Early this month, QuantumScape, an ultra-secretive, $4.3 billion battery startup, startled the battery and electric vehicle communities with an announcement: In the fourth quarter, it would go public on the New York Stock Exchange. If everything went right, there would be the prospect of substantial profit for investors including VW and Bill Gates on some $500 million in bets on the company. That was on top of the transformation that the IPO would help bring about in the mass commercialization of EVs.
The surprising thing was that the whole thing rested on a still-uncertain matter: A blockbuster assertion by QuantumScape, not verified by outside scientists, that it was on a short path to a solid state EV battery using pure metallic lithium, a prized material that has been the subject of a decades-long global technology race.
Now, QuantumScape was out with a slide deck that said its battery would propel a mass-market EV about 90% further than conventional lithium ion, charge up in a lightning fast 15 minutes, and cost less than vehicles with current batteries.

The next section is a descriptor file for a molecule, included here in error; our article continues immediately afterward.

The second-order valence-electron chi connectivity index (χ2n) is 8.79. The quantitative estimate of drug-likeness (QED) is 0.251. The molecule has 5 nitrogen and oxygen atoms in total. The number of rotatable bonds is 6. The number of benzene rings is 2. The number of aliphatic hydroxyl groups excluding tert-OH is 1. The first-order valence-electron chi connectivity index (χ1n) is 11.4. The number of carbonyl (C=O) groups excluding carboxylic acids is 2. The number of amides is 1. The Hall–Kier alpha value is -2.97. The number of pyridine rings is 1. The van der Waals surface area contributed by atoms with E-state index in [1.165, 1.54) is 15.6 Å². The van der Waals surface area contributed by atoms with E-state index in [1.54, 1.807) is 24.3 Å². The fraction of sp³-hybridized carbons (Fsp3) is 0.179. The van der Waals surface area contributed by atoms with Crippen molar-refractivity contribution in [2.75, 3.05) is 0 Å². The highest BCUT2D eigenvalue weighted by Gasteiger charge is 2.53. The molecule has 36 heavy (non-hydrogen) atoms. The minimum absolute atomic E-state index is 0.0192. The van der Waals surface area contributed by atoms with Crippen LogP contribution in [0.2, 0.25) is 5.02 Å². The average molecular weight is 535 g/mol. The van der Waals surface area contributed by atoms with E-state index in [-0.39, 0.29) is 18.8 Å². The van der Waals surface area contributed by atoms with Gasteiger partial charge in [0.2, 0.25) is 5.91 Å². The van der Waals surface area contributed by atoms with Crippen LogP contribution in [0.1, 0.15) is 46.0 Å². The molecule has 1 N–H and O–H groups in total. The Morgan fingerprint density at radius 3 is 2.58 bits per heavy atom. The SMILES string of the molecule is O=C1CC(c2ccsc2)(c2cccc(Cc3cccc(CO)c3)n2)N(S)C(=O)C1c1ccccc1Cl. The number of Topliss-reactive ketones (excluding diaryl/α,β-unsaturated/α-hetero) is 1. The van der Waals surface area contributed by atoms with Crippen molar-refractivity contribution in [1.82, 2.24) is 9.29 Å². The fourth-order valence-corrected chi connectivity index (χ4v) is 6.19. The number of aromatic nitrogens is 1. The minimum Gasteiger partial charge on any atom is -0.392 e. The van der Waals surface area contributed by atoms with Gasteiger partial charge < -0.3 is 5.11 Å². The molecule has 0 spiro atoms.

To carry out the IPO, QuantumScape said it would use an increasingly fashionable financial arrangement called a SPAC, a fast-lane strategy that speeds a listing while avoiding the usual disclosure requirements. The data-skinny approach was fully in keeping with QuantumScape’s long reputation for obsessive stealthiness, and did not necessarily imply anything sketchy. But it did force experts, not to mention outside investors and everyone else, to more or less simply trust QuantumScape and its new partner, an already-listed shell company called Kensington Capital Acquisition Corp., with which, in line with the rules of SPACs, it would merge. Wall Street, accustomed to the IPOs of no-revenue startups, seemed unfazed to encounter a company with no evidence of revenue or a product…